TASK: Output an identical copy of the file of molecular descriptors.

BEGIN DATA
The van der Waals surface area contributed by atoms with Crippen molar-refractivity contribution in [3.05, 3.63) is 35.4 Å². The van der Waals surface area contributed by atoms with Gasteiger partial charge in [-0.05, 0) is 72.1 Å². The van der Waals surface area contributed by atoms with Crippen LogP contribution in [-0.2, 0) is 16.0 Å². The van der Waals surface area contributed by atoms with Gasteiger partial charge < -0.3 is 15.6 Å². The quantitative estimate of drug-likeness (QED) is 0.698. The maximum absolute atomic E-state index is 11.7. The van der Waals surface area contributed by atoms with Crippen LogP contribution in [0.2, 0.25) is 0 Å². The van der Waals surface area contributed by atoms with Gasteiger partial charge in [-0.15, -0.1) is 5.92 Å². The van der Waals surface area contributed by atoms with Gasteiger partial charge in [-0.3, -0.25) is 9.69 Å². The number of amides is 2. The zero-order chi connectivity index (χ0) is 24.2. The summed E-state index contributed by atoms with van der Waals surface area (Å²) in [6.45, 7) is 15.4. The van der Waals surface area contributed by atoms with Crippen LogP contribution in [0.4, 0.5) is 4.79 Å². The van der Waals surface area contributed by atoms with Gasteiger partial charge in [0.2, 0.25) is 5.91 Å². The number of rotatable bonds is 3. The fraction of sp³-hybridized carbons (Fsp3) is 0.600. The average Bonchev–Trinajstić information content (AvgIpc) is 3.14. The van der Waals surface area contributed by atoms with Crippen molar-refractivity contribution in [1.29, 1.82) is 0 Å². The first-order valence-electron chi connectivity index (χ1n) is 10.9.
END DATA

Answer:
The van der Waals surface area contributed by atoms with Crippen molar-refractivity contribution in [3.05, 3.63) is 35.4 Å². The van der Waals surface area contributed by atoms with Gasteiger partial charge in [-0.05, 0) is 72.1 Å². The van der Waals surface area contributed by atoms with Crippen LogP contribution in [-0.2, 0) is 16.0 Å². The van der Waals surface area contributed by atoms with Gasteiger partial charge < -0.3 is 15.6 Å². The quantitative estimate of drug-likeness (QED) is 0.698. The maximum absolute atomic E-state index is 11.7. The van der Waals surface area contributed by atoms with Crippen LogP contribution in [0.2, 0.25) is 0 Å². The van der Waals surface area contributed by atoms with Gasteiger partial charge in [-0.15, -0.1) is 5.92 Å². The van der Waals surface area contributed by atoms with Gasteiger partial charge in [-0.3, -0.25) is 9.69 Å². The number of amides is 2. The zero-order chi connectivity index (χ0) is 24.2. The summed E-state index contributed by atoms with van der Waals surface area (Å²) in [6.45, 7) is 15.4. The van der Waals surface area contributed by atoms with Crippen LogP contribution in [0.4, 0.5) is 4.79 Å². The van der Waals surface area contributed by atoms with Gasteiger partial charge in [0.2, 0.25) is 5.91 Å². The number of rotatable bonds is 3. The fraction of sp³-hybridized carbons (Fsp3) is 0.600. The average Bonchev–Trinajstić information content (AvgIpc) is 3.14. The van der Waals surface area contributed by atoms with Crippen molar-refractivity contribution in [1.29, 1.82) is 0 Å². The first-order valence-electron chi connectivity index (χ1n) is 10.9.